👣 20 KM on foot – Wednesday 23 June
After one week of walking the Via Francigena in Northern France, it has become clear to us that this area is mostly made up of tiny little towns and a lot of endless green fields spreading out as far as the eye can see. The biggest “city” we’ve crossed so far was Thérouanne, our departure point of today, which has little over 1000 inhabitants. Upon our arrival here yesterday, we were surprised to see an actual shop, because we basically haven’t seen any since we left Calais, let alone supermarkets!
So how have we managed our food intake, you may ask? Of course for breakfast we always try to eat that little tiny bit extra, to get us past the first couple of hours on the road. For lunch we often have our 0,5 meter of baguette, either provided by the people who hosted us or bought at the local boulangerie. Little snacks here and there to get us through the afternoon, and upon arrival we either have dinner with our hosts, cook it ourselves in a hostel, or eat out together with the local administration.
Besides a lack of shops, something else that the inhabitants of these tiny little towns have in common, is that they all take a lot of pride in their village. No matter the size, no matter the location, when they show us around you can really feel the love they have for their respective hometowns.
During today’s stage we stopped for lunch in the town of Liettres, where apparently the very first game of cricket on European mainland took place a couple of centuries ago. But the thing that surprised us the most, was their visible support for the Via Francigena’s application to the UNESCO World Heritage list. They even had pins and big flags made!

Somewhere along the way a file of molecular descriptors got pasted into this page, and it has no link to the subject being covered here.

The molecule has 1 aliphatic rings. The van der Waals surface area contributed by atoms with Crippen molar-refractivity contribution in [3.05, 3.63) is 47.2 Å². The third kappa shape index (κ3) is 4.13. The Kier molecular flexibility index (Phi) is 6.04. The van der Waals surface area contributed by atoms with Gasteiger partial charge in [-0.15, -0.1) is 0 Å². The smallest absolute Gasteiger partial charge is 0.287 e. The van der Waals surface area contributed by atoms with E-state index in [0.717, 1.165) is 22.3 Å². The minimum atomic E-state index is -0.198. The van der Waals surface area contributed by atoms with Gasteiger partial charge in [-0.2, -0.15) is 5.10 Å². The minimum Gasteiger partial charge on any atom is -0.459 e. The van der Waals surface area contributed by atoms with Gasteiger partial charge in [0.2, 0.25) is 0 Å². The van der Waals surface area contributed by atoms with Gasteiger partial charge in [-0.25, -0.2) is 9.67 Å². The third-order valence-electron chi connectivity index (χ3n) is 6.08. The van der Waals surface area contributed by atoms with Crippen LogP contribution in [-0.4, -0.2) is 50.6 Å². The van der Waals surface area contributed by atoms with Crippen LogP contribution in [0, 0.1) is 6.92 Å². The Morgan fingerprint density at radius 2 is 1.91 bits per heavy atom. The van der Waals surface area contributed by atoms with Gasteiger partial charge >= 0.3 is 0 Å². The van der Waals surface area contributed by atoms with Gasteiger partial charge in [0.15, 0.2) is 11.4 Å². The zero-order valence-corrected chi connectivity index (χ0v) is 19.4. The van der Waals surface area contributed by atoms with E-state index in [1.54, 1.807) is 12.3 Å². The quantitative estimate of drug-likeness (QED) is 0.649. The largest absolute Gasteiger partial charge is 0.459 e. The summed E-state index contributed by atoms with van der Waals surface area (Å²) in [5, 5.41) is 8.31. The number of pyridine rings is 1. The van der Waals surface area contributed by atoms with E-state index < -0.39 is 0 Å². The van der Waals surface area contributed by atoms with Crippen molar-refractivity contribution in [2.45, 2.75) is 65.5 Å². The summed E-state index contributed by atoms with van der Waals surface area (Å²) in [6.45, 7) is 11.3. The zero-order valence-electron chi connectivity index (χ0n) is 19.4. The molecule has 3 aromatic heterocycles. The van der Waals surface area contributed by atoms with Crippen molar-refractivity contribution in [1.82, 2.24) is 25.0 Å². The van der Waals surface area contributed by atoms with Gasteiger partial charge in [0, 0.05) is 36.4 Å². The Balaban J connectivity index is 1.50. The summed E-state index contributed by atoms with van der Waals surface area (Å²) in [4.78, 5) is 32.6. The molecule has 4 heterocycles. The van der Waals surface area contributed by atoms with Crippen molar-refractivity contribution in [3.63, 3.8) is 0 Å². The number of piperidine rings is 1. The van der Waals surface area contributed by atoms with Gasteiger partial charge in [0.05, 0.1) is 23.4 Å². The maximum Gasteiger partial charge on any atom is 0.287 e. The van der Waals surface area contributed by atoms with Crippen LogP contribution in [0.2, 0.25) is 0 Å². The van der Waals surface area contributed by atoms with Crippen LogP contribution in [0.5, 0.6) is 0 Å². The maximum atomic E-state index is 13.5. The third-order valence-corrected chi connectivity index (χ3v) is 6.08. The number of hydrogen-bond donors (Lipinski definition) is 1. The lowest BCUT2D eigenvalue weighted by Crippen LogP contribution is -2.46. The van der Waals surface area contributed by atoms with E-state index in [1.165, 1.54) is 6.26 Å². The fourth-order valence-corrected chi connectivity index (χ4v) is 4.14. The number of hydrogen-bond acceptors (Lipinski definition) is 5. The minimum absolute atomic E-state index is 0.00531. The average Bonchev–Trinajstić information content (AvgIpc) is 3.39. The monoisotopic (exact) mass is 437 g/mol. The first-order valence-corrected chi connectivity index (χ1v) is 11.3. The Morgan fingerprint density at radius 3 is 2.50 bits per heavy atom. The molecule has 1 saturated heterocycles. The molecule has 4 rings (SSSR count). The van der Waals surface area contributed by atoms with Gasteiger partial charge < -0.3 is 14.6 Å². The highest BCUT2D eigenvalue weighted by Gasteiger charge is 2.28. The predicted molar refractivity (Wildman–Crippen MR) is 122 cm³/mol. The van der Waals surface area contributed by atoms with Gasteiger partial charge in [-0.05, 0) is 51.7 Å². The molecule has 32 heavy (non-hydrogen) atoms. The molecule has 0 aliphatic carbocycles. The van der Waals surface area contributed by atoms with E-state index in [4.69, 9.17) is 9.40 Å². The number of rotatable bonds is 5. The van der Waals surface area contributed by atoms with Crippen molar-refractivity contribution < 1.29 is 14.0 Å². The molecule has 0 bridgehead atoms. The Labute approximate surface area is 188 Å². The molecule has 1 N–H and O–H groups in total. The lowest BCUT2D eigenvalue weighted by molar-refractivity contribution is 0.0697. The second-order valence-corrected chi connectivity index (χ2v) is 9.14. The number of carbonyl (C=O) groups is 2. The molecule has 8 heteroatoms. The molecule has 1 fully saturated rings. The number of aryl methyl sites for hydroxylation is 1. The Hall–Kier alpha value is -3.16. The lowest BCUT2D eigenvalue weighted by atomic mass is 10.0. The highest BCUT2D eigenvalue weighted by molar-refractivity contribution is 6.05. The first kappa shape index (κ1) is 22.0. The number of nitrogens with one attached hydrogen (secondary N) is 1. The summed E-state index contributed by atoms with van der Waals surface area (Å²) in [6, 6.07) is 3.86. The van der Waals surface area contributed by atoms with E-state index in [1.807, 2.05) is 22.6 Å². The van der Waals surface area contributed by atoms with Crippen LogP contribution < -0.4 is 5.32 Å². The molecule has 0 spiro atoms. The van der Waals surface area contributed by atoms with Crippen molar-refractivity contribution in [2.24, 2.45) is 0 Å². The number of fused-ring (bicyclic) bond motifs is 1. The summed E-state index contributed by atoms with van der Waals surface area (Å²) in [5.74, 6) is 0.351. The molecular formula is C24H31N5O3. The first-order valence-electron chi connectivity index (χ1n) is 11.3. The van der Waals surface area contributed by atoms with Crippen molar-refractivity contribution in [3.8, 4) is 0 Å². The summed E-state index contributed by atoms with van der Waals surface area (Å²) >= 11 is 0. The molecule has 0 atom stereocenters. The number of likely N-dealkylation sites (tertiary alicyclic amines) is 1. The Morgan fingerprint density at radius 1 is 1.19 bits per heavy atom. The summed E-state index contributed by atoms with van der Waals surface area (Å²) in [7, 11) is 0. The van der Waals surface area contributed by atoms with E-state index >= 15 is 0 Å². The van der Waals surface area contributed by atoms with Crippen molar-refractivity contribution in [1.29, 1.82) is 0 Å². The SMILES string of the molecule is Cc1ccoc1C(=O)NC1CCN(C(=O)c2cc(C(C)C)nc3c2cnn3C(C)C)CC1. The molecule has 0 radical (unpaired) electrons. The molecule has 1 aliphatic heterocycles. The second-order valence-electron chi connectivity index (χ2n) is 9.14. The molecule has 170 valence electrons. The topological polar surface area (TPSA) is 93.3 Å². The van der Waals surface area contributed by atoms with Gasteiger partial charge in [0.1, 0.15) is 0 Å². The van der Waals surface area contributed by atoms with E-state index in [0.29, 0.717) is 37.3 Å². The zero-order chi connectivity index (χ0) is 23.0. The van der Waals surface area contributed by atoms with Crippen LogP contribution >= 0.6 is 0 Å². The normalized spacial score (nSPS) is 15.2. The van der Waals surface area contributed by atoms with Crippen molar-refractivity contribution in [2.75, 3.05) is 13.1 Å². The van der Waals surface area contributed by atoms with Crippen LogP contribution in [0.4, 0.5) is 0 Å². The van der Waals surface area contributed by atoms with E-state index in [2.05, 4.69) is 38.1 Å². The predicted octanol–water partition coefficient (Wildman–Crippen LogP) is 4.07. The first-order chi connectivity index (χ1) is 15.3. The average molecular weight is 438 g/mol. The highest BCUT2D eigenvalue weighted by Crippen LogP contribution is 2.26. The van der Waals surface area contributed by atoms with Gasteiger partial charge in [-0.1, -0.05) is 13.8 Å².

You may not know this, but since many many years we have been in the process of proposing the Via Francigena in its entirety as a UNESCO World Heritage site. You can imagine that this is not an easy feat, especially since 4 different countries are involved and each country can nominate only 1 heritage site per year. Nonetheless, the town of Liettres and the town of Amettes, because they are part of the Bethune-Bruay agglomeration, have started actively promoting and lobbying for the Via Francigena to be nominated. Seeing this kind of enthusiasm from such small villages in the middle of rural France is just simply heartwarming.
There’s still a long way to go, but we are convinced that by taking one step at a time, we will make it across the finish line!
– Finally seeing a bit of sun again!
– Walking on a former mining train track
– Arriving at our destination with dry feet
– Warm welcome & aperitif at the townhall of Amettes
– Super hospitality by Colette and her husband at La Ferme des 2 Tilleuls
Myra Stals, Social Media Manager (EAVF)
Luca Bruschi, Director (EAVF)
Didier Morel (FFVF)
Clair Waïss (FFR)
Massimo Tedeschi, President (EAVF)
Mattia Poppa, videomaker
Group of 5 walkers, representing the local FFR